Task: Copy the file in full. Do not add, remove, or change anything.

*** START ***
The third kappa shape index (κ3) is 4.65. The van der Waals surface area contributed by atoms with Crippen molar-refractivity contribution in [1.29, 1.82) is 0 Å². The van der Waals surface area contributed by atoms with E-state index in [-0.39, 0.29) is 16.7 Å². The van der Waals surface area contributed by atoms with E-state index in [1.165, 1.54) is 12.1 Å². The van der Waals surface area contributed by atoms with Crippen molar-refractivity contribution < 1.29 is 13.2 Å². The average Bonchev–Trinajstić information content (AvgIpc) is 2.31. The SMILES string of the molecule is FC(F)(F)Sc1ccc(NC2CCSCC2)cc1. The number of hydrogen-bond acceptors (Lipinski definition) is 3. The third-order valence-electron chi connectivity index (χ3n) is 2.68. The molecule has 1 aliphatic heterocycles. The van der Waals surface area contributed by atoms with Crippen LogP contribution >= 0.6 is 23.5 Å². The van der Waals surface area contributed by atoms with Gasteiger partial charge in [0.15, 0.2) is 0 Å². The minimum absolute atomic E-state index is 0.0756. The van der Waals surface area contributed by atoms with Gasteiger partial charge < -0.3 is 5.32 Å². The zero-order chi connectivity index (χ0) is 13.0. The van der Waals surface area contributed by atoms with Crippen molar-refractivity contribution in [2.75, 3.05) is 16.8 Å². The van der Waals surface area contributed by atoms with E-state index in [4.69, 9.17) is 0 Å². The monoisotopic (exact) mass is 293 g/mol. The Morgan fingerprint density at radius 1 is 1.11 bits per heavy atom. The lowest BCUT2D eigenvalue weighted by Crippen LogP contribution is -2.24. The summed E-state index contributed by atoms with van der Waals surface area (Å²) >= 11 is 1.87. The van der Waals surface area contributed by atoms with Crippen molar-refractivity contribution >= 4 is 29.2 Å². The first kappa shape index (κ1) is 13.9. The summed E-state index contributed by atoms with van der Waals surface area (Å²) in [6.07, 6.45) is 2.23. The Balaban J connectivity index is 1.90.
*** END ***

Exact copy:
The third kappa shape index (κ3) is 4.65. The van der Waals surface area contributed by atoms with Crippen molar-refractivity contribution in [1.29, 1.82) is 0 Å². The van der Waals surface area contributed by atoms with E-state index in [-0.39, 0.29) is 16.7 Å². The van der Waals surface area contributed by atoms with E-state index in [1.165, 1.54) is 12.1 Å². The van der Waals surface area contributed by atoms with Crippen molar-refractivity contribution < 1.29 is 13.2 Å². The average Bonchev–Trinajstić information content (AvgIpc) is 2.31. The SMILES string of the molecule is FC(F)(F)Sc1ccc(NC2CCSCC2)cc1. The number of hydrogen-bond acceptors (Lipinski definition) is 3. The third-order valence-electron chi connectivity index (χ3n) is 2.68. The molecule has 1 aliphatic heterocycles. The van der Waals surface area contributed by atoms with Crippen LogP contribution >= 0.6 is 23.5 Å². The van der Waals surface area contributed by atoms with Gasteiger partial charge in [0.15, 0.2) is 0 Å². The minimum absolute atomic E-state index is 0.0756. The van der Waals surface area contributed by atoms with Gasteiger partial charge < -0.3 is 5.32 Å². The zero-order chi connectivity index (χ0) is 13.0. The van der Waals surface area contributed by atoms with Crippen molar-refractivity contribution in [2.75, 3.05) is 16.8 Å². The van der Waals surface area contributed by atoms with E-state index in [4.69, 9.17) is 0 Å². The monoisotopic (exact) mass is 293 g/mol. The Morgan fingerprint density at radius 1 is 1.11 bits per heavy atom. The lowest BCUT2D eigenvalue weighted by Crippen LogP contribution is -2.24. The summed E-state index contributed by atoms with van der Waals surface area (Å²) >= 11 is 1.87. The van der Waals surface area contributed by atoms with Crippen molar-refractivity contribution >= 4 is 29.2 Å². The first kappa shape index (κ1) is 13.9. The summed E-state index contributed by atoms with van der Waals surface area (Å²) in [6.07, 6.45) is 2.23. The Balaban J connectivity index is 1.90.